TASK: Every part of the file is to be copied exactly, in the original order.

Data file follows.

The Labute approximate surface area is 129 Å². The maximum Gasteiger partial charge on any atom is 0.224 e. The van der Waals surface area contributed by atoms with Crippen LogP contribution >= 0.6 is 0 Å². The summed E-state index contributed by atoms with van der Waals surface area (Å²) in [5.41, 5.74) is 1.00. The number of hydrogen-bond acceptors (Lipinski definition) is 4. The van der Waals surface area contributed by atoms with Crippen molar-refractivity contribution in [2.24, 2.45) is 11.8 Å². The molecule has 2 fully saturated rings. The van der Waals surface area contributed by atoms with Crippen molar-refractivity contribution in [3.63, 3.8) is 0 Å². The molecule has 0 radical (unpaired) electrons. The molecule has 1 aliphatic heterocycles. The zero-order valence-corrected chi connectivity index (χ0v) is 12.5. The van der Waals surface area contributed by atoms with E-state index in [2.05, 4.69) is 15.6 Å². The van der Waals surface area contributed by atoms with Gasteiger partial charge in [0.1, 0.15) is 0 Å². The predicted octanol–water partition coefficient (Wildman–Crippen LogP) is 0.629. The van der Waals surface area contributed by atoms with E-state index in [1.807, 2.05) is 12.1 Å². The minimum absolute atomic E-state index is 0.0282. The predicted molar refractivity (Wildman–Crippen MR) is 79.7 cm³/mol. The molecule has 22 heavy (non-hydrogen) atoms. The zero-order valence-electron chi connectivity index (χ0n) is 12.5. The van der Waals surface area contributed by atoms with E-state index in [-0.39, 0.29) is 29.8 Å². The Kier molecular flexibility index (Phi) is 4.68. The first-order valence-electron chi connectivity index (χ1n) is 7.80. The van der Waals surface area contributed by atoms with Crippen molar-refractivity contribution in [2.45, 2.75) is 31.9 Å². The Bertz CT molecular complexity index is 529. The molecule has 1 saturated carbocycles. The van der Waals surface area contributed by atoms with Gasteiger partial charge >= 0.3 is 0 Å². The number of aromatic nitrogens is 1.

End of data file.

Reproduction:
The Labute approximate surface area is 129 Å². The maximum Gasteiger partial charge on any atom is 0.224 e. The van der Waals surface area contributed by atoms with Crippen LogP contribution >= 0.6 is 0 Å². The summed E-state index contributed by atoms with van der Waals surface area (Å²) in [5.41, 5.74) is 1.00. The number of hydrogen-bond acceptors (Lipinski definition) is 4. The van der Waals surface area contributed by atoms with Crippen molar-refractivity contribution in [2.24, 2.45) is 11.8 Å². The molecule has 2 fully saturated rings. The van der Waals surface area contributed by atoms with Crippen molar-refractivity contribution in [3.63, 3.8) is 0 Å². The molecule has 0 radical (unpaired) electrons. The molecule has 1 aliphatic heterocycles. The zero-order valence-corrected chi connectivity index (χ0v) is 12.5. The van der Waals surface area contributed by atoms with E-state index in [2.05, 4.69) is 15.6 Å². The van der Waals surface area contributed by atoms with Gasteiger partial charge in [0.1, 0.15) is 0 Å². The predicted octanol–water partition coefficient (Wildman–Crippen LogP) is 0.629. The van der Waals surface area contributed by atoms with E-state index in [1.807, 2.05) is 12.1 Å². The minimum absolute atomic E-state index is 0.0282. The predicted molar refractivity (Wildman–Crippen MR) is 79.7 cm³/mol. The molecule has 22 heavy (non-hydrogen) atoms. The zero-order valence-electron chi connectivity index (χ0n) is 12.5. The van der Waals surface area contributed by atoms with E-state index in [-0.39, 0.29) is 29.8 Å². The Kier molecular flexibility index (Phi) is 4.68. The first-order valence-electron chi connectivity index (χ1n) is 7.80. The van der Waals surface area contributed by atoms with Crippen molar-refractivity contribution in [2.45, 2.75) is 31.9 Å². The Bertz CT molecular complexity index is 529. The molecule has 1 saturated carbocycles. The van der Waals surface area contributed by atoms with Gasteiger partial charge >= 0.3 is 0 Å². The number of aromatic nitrogens is 1.